What to Include in Your Staff Induction Checklist

Whatever the size or niche, recruitment is always an integral part of success. And according to the latest research from the Centre for Economics and Business Research (CEBR) and the UK’s Federation of Small Business, hiring up new staff doesn’t come cheap.

The average cost of recruiting a new employee for businesses within the 20-49 employee range is over $42,000. This means that when you welcome a new member to the team, you’re going to want to get them up to speed, ASAP. This is where a calculated employee induction program is a categorical must.

Starting a new job can be daunting to say the least. That’s why it’s so important to offer watertight guidance, direction and leadership to all new recruits.

Your staff induction checklist

So what does it take to get new recruits not just settled, but thriving? Here’s our guide to creating a custom staff induction program checklist, that works for your business.

Be bespoke

Remember, every business is different which means that a ‘one size fits all’ employee induction template just isn’t going to cut it.

Yes, you can use templates as a guide, but ultimately you’re going to need to do some serious tweaking before the program aligns with the unique operations of your business.

Similarly, every job is different. This means that even if you’re training up recruits for the same company, elements of your new employee induction program may be markedly different. Don’t slack off on this pointer, because a vague staff induction program is practically useless.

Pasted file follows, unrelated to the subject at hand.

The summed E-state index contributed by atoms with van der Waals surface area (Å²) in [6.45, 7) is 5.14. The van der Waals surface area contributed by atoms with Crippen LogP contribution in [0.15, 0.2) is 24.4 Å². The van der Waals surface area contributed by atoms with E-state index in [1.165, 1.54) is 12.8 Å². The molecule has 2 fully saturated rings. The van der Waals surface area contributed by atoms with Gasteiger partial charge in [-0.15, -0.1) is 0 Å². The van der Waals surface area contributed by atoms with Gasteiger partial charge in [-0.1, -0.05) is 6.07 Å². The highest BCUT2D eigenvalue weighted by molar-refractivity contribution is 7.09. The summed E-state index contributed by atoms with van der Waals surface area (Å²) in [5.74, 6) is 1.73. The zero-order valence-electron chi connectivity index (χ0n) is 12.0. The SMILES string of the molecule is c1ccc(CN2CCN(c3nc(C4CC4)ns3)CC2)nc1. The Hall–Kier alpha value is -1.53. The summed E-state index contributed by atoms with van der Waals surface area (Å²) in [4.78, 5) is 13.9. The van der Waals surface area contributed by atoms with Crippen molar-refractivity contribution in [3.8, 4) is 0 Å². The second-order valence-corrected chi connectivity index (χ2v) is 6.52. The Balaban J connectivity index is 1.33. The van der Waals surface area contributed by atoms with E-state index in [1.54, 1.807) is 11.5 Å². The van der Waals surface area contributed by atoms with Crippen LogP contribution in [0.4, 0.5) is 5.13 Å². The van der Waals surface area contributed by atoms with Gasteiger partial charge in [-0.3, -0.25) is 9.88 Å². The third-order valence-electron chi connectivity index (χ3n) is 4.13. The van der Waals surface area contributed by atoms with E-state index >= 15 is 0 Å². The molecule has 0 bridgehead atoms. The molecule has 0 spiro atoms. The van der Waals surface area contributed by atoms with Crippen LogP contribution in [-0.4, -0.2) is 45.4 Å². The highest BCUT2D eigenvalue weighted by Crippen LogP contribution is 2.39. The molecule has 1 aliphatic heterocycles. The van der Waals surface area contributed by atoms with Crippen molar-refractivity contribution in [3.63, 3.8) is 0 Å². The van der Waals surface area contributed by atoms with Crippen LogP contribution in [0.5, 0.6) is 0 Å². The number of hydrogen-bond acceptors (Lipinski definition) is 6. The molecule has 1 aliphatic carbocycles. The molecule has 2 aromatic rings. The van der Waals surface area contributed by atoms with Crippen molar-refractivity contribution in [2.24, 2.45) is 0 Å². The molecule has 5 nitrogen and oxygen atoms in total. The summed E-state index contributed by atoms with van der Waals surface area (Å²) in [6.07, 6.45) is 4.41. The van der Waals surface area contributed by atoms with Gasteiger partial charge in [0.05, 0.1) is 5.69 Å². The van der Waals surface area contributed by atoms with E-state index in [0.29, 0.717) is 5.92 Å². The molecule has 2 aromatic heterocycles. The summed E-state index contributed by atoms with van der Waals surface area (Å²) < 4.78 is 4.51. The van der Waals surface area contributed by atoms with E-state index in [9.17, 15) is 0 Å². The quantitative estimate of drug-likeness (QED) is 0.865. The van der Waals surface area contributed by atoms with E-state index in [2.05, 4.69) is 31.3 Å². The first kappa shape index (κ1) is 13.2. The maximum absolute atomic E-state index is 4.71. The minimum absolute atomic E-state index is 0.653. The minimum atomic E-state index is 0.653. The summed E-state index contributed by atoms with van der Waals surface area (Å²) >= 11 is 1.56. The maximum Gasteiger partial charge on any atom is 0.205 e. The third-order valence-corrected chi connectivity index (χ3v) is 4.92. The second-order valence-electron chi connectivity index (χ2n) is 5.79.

Cover the basics

While some aspects may have been covered in the job description, hiring process and interview, it’s important to review ALL basic protocols during the staff induction process. Include everything a seasoned employee takes for granted, covering things like holiday leave, sick pay, personnel practices, health and safety rules, dress code and so on.

Assign a mentor or buddy

If you have the manpower, it’s always a good idea to assign a mentor or buddy to your new recruit for their first week or so. Keep it casual, and let them know that if they have any questions, queries or issues, this particular colleague is there to help.

For example, the new recruit will likely feel more comfortable asking their buddy whether it’s OK to duck out for a five-minute coffee break, as opposed to knocking on their supervisor’s office door.

Don’t neglect values, ethos of philosophy

As well as the hard stuff like performance expectations, shift hours, dress code and so on, your employee induction template should be underpinned with your company’s values, ethos and philosophies.

You can choose to dedicate an entire module to this, or simply pepper the induction with elements that refer back to the business’s beliefs. The early training stage is a wonderful opportunity to ingrain your business’s philosophies in new recruits, from the word go.

Have regular check-in sessions

Regardless of how flawless you think your new employee induction program is, it’s still important to schedule regular check-in sessions with your new recruit. This gives both parties a chance to address how the induction is going, and helps to streamline the overall orientation process.

The bottom line? The more enlightened, confident and comfortable you make an employee feel, the better their performance. Therefore, while the initial employee induction program may chew up a little time, payoff in the form of performance, loyalty and efficiency is well worth your while.

Check out our Ento blog to find out more about getting the most from your employees through strategic workforce management practices!

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